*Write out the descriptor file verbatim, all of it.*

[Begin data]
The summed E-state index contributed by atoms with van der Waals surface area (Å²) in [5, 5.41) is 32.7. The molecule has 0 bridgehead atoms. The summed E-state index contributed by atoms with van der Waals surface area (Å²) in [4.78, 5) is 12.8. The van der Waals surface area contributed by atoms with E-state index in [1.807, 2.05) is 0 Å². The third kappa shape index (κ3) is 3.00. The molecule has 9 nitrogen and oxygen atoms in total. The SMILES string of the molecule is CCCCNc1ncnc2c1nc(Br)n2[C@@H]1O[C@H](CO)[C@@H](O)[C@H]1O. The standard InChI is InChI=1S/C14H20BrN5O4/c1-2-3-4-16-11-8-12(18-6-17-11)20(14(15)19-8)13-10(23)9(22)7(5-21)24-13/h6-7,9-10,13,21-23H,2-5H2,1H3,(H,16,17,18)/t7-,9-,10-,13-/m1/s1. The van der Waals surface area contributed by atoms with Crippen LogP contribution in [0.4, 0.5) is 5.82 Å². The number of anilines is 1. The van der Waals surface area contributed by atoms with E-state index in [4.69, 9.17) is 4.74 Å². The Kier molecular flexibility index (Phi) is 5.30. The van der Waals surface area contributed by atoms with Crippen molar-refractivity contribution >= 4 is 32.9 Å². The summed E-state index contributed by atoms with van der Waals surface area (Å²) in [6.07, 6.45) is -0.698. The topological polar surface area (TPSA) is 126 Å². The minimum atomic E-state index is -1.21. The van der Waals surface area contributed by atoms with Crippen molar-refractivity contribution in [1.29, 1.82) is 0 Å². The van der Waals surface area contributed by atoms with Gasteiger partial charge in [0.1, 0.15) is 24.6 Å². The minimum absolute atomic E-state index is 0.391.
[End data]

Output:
The summed E-state index contributed by atoms with van der Waals surface area (Å²) in [5, 5.41) is 32.7. The molecule has 0 bridgehead atoms. The summed E-state index contributed by atoms with van der Waals surface area (Å²) in [4.78, 5) is 12.8. The van der Waals surface area contributed by atoms with E-state index in [1.807, 2.05) is 0 Å². The third kappa shape index (κ3) is 3.00. The molecule has 9 nitrogen and oxygen atoms in total. The SMILES string of the molecule is CCCCNc1ncnc2c1nc(Br)n2[C@@H]1O[C@H](CO)[C@@H](O)[C@H]1O. The standard InChI is InChI=1S/C14H20BrN5O4/c1-2-3-4-16-11-8-12(18-6-17-11)20(14(15)19-8)13-10(23)9(22)7(5-21)24-13/h6-7,9-10,13,21-23H,2-5H2,1H3,(H,16,17,18)/t7-,9-,10-,13-/m1/s1. The van der Waals surface area contributed by atoms with Crippen LogP contribution in [0.4, 0.5) is 5.82 Å². The number of anilines is 1. The van der Waals surface area contributed by atoms with E-state index in [4.69, 9.17) is 4.74 Å². The Kier molecular flexibility index (Phi) is 5.30. The van der Waals surface area contributed by atoms with Crippen molar-refractivity contribution >= 4 is 32.9 Å². The summed E-state index contributed by atoms with van der Waals surface area (Å²) in [6.07, 6.45) is -0.698. The topological polar surface area (TPSA) is 126 Å². The minimum atomic E-state index is -1.21. The van der Waals surface area contributed by atoms with Crippen molar-refractivity contribution in [1.29, 1.82) is 0 Å². The van der Waals surface area contributed by atoms with Gasteiger partial charge in [0.1, 0.15) is 24.6 Å². The minimum absolute atomic E-state index is 0.391.